It's a Devil-May-Care series, and you know what that means - lots of exciting locales in glorious black and white, with a guy in a white tux smoking and punching and smooching. See your Ziv man.

The show was called "Bold Venture," based on a Ziv-syndicated radio series that started two actors who went by the names "Bogart" and "Bacall." A likely story. The show made the two $312,000, which would be almost three million today.

Joan Marshall went on to do a Star Trek episode; she would marry director Hal Ashby, and imdb says:

She married film director Hal Ashby and, over the first six months of their marriage, and at his insistence, she related personal experiences of her life. Ashby (and Robert Towne) turned Joan's life into the romantic comedy film Shampoo (1975). She was not pleased that her husband had used such personal details in creating this film.

After he died she married someone else and moved to Jamaica and died of AIDS in 1992.

You can't see your Ziv Man anymore; the company - which pioneered first-run syndication - isn't around, and Mr. Ziv died in 2001 at the fine age of 96.

Ank sends me old postcards, and often includes a cryptic note. I enjoy them all. You learn the oddest things:



This beer six-pack art deserves a round of applause.



Finally, two tweets that appeared right after the other.



Art! Its intentions are presumably important and good, or it wouldn't be allowed by the modern scolds. The old scolds have more or less given up trying.




A little bit of everything today. First it's back to music cues for "The Little Things in Life," Peg Lynch's last continuously running sitcom. The cues run from substandard 60s cues to cringingly 70s.


Fast and deft; good "mail sent" sound for your phone.


Let's wrap up the scene with some suspense, and let's overdo it:


One note too many.


Same session, probably - hubby-bumble music with a suspenseful end.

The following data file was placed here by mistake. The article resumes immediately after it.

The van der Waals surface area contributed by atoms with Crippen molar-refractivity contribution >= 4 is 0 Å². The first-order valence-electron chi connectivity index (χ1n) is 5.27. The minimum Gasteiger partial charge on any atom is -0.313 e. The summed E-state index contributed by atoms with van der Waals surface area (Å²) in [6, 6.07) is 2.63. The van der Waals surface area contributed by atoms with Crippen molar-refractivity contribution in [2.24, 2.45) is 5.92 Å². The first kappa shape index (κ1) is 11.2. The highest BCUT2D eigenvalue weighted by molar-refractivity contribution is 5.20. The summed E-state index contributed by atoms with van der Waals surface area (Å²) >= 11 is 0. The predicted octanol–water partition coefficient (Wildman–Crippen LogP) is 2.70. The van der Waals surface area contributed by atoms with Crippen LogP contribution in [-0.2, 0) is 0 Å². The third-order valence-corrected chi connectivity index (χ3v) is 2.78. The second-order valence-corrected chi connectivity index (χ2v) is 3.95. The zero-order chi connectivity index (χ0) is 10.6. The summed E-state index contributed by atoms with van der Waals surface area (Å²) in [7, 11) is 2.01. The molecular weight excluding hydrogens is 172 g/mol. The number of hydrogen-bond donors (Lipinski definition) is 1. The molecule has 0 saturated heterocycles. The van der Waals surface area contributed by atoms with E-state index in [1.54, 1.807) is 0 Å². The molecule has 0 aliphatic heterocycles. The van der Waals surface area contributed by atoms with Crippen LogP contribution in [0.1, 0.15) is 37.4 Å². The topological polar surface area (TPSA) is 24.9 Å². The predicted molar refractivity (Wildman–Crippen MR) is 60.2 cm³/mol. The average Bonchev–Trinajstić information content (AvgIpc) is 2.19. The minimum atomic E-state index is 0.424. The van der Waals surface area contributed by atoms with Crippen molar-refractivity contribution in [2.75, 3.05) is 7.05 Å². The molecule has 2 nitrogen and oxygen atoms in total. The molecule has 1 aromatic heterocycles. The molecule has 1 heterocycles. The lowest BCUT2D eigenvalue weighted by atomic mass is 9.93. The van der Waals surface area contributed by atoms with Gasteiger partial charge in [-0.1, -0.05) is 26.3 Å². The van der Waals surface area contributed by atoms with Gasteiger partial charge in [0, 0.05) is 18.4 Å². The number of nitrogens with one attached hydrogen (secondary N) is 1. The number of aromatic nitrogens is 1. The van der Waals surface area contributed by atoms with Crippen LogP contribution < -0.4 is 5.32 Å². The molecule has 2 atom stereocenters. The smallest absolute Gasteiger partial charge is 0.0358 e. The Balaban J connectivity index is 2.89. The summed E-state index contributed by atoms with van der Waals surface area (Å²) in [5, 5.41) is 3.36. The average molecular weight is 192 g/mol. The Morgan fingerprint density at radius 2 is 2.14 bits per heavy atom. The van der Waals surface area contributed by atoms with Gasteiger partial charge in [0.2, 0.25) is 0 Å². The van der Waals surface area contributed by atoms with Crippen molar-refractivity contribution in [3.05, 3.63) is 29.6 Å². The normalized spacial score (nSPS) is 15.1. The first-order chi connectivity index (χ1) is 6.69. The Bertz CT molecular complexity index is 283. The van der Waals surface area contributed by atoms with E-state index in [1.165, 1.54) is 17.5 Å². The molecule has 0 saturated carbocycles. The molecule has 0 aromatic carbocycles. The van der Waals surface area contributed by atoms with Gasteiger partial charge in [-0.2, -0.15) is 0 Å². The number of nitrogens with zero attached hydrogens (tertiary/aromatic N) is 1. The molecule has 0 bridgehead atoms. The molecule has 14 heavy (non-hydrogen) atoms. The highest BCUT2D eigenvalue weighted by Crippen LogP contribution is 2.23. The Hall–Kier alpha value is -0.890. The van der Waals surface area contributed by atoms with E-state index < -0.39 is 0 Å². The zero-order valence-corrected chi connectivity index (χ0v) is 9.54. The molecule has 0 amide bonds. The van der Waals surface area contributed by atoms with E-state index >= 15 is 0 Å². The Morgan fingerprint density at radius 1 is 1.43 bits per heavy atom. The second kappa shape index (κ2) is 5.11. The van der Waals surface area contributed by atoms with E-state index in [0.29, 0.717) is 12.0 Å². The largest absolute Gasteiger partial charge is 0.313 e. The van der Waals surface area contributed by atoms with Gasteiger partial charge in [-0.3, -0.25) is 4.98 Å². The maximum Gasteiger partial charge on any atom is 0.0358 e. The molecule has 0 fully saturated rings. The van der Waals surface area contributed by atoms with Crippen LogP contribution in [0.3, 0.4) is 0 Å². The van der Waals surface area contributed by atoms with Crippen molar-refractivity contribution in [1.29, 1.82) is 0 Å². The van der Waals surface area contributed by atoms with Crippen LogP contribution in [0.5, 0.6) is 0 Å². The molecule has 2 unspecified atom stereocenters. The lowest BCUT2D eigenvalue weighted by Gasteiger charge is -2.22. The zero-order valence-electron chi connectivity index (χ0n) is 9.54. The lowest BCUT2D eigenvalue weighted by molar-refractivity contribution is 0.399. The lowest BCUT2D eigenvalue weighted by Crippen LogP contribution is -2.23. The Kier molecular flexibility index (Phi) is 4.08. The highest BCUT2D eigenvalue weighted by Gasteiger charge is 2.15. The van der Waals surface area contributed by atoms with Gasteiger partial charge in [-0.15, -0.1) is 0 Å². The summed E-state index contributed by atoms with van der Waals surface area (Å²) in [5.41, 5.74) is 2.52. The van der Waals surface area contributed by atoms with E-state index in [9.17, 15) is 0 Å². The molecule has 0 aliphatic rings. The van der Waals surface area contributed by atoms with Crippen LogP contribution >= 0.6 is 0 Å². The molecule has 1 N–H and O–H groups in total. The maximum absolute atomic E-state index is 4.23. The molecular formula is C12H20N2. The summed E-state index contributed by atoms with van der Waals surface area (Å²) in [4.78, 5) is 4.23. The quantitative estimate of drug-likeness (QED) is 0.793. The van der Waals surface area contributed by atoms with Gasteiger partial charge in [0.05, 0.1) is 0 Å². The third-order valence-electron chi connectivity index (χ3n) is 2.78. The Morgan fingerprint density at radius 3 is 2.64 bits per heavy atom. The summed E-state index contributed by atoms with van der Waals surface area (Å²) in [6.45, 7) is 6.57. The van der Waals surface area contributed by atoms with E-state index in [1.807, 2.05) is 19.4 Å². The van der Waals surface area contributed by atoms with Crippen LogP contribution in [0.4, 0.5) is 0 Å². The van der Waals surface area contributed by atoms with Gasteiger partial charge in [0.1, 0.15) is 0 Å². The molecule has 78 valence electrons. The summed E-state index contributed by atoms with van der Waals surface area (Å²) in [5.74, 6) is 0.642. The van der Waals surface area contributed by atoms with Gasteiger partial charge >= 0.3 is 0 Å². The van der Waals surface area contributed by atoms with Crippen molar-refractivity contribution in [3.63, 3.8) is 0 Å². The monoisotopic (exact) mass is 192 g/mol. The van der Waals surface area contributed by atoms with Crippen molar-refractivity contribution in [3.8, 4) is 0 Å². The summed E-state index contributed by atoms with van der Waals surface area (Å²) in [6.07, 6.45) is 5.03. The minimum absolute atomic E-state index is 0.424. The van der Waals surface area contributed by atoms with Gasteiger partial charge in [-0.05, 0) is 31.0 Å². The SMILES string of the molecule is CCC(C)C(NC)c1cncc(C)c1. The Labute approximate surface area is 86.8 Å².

Oh hah hah yeah.


From 1975, Final Net. Mom is desperate to stay thin and look attractive.


Fear and weariness in her voice.



But you always look good, Mom! Yes, but his secretary is twenty years younger.

This week's Bob & Ray sketch takes on, again, the grinding banality of . . .



Aunt Penny's Sunlit Kitchen



As noted, it's a spoof of Aunt Jenny's show - you know, the Spry lady. This time she doesn't mind at all that Danny's eating all the cookies. She's in a grand mood.

Note the phrase "going like 60," which - and please forgive me for remembering these things - appears in a "One Fella's Family" sketch, and suggests it was a saying people used to describe unreasonable speed.




This is odd. But not unexpected.




After a few hits and a rep as a radio friendly musician, you want to get a small combo together and show people you're capable of real art. You know, not that corny melodic stuff.



This isn't what you expect from big happy Al. It's like Twilight Zone music. It's called "Ballad for Al." Bonus: I don't think it's Al at all, but just the Dawn Busters.

That'll do, I hope - thanks for the visits this weekend. See you around . . . or will I?

No, I will, but still, Monday. Something I have to get off my chest.